In Episode 213 of the CounterVortex podcast, Bill Weinberg notes how divergent responses to the ethnic cleansing of the Palestinians and mass internment of the Uyghurs reveal the West's shifting definition of genocide. Tragically, elements of the Palestinian leadership merely reverse the double standard, causing elements of the exiled Uyghur leadership to balk at supporting the Palestinians. Yet another example of how a global divide-and-rule racket is the essence of the state system. Illustrating the irony, the same corporate nexus is involved in putting in place the surveillance state that monitors the Uyghurs for China and the Palestinians for Israel. Fortunately, principled voices of dissent among both the Palestinians and the Uyghurs are calling for Palestinian-Uyghur solidarity.
Chinese President Xi Jinping on Jan. 29 officially accepted the credentials of the envoy to Beijing from Taliban-ruled Afghanistan—a clear step toward recognition of the regime. A month before that, Wang Yi, the Chinese foreign minister, visited Kabul to meet with Taliban foreign minister Amir Khan Muttaqi—the highest-level meeting between China and the Taliban regime since its return to power in 2021. China has already struck hydrocarbon deals with the Taliban, and has been eyeing Afghanistan's lithium, copper and rare-earth metal mines. This is in line with Beijing's perceived design to establish control over the planet's rare earth minerals. (Eurasian Times, CNBC)
Hong Kong Chief Executive John Lee on Jan. 30 announced the commencement of a four-week consultation period for a new local security law under Article 23 of the Basic Law, the city's mini-constitution. Article 23 mandates that the Hong Kong Special Administrative Region (HKSAR) pass its own laws to prohibit crimes such as treason, secession, sedition and subversion against China's Central People's Government.
Although winning no coverage in English-language media, labor actions are spreading across China in the current economic downturn in the People's Republic. On Jan. 22, workers hung banners outside the headquarters of the Guilin No. 3 Construction Company in Guangxi province to demand payment of outstanding wages owed to hundreds of employees. On the same day, migrant workers in Jinan, Shandong province, raised banners in the city's central business district demanding payment of backlogged wages by the China Railway Construction Corporation. By definition, such actions are not authorized by the state-controlled All-China Federation of Trade Unions (ACFTU).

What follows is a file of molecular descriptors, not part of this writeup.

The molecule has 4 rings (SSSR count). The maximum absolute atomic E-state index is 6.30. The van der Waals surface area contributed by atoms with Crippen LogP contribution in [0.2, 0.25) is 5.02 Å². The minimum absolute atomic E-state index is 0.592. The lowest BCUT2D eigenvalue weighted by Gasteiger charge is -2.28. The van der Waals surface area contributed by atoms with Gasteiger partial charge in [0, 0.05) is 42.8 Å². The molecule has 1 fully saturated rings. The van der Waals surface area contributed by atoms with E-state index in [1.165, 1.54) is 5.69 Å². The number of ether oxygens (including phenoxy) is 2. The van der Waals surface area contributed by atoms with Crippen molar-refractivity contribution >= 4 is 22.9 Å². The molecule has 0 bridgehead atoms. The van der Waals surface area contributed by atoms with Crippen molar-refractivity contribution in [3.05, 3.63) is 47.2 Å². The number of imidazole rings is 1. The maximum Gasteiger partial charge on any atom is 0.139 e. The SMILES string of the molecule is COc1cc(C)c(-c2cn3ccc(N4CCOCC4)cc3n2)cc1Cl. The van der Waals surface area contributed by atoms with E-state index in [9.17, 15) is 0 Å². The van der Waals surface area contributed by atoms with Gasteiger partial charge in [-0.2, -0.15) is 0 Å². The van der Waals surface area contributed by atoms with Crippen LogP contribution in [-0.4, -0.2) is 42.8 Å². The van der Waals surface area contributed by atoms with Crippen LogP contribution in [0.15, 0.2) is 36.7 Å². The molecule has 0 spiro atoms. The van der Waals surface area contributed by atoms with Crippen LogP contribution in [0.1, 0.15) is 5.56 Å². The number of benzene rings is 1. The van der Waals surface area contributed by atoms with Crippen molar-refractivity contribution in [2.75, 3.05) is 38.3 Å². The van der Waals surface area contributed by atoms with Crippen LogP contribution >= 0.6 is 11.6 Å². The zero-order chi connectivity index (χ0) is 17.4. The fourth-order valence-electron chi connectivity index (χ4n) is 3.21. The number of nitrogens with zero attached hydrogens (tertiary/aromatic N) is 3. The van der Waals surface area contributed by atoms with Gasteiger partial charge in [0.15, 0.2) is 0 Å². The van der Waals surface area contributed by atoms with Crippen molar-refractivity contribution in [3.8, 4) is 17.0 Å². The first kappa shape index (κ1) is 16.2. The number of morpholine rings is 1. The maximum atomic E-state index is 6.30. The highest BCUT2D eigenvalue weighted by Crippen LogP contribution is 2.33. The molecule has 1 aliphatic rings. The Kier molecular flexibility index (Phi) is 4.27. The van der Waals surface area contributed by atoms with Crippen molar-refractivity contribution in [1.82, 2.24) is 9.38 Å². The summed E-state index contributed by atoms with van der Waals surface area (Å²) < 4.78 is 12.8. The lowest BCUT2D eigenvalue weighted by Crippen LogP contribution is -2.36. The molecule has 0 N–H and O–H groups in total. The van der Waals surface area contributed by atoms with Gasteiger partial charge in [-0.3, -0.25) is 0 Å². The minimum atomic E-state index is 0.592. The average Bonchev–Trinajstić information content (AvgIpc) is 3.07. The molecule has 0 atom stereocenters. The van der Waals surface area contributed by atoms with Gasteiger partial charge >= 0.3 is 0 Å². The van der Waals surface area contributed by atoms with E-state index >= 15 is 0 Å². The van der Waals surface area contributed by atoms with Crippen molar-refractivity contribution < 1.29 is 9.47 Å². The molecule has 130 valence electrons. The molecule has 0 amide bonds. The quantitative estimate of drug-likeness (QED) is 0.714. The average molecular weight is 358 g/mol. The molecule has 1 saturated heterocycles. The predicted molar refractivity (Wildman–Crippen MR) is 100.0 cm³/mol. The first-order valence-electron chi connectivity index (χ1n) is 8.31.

Burma's ruling junta acknowledged that it withdrew its forces from a key city on the border with China after it was seized by an alliance of ethnic rebel armies. The fall of Laukkai Jan. 4 is the most significant defeat the junta has suffered since the self-declared Three Brotherhood Alliance launched its offensive in northeastern Shan state Oct. 27. (AP, Myanmar Now) Days earlier, on Dec. 30, at least 150 junta soldiers fled across the border into India's Mizoram state, driven from their outposts in Burma's northwestern Chin state by the rebel Arakan Army. The soldiers turned themselves over to a detachment of India's paramilitary Assam Rifles, and had to be flown back to Burmese territory. (Tribune India, The Economic Times, BNI)
The US uses its veto on the UN Security Council to protect its client state Israel amid the criminal bombardment of Gaza, while Russia and China pose as protectors of the Palestinians. In Burma, the situation is precisely reversed: Russia and China protect the brutal junta on the Security Council, while the US and UK pose as protectors of the pro-democratic resistance. Yet another example of how a global divide-and-rule racket is the essence of the state system. Bill Weinberg dissects the mutual imperial hypocrisy in Episode 206 of the CounterVortex podcast.
China's government announced Dec. 14 that it had mediated a short-term ceasefire to the conflict between the Burmese junta and armed groups of ethnic peoples in the northern regions near the Chinese border. The conflict has been escalating since the Arakan Army (AA), the Myanmar National Democratic Alliance Army (MNDAA) and the Ta'ang National Liberation Army (TNLA) launched Operation 1027 in Burma's northern Shan state in late October. None of the parties to the conflict have commented on the supposed ceasefire.
Hong Kong Chief Executive Ka-chiu Lee applauded the "good turnout" in the city's Dec. 10 "patriots-only" District Council elections—despite a tunrout of only 27.5%, the lowest in any race since the return to Chinese rule in 1997. He also charged that protesters had attempted to "sabotage" the vote. These were the first district-level polls since Hong Kong's government overhauled the electoral system, introducing changes that effectively made it impossible for pro-democratic candidates to run. Several pro-democracy hopefuls failed to obtain the required nominations from government-appointed committees. Most of the city's leading democracy advocates are behind bars, in exile, or have dropped out of politics.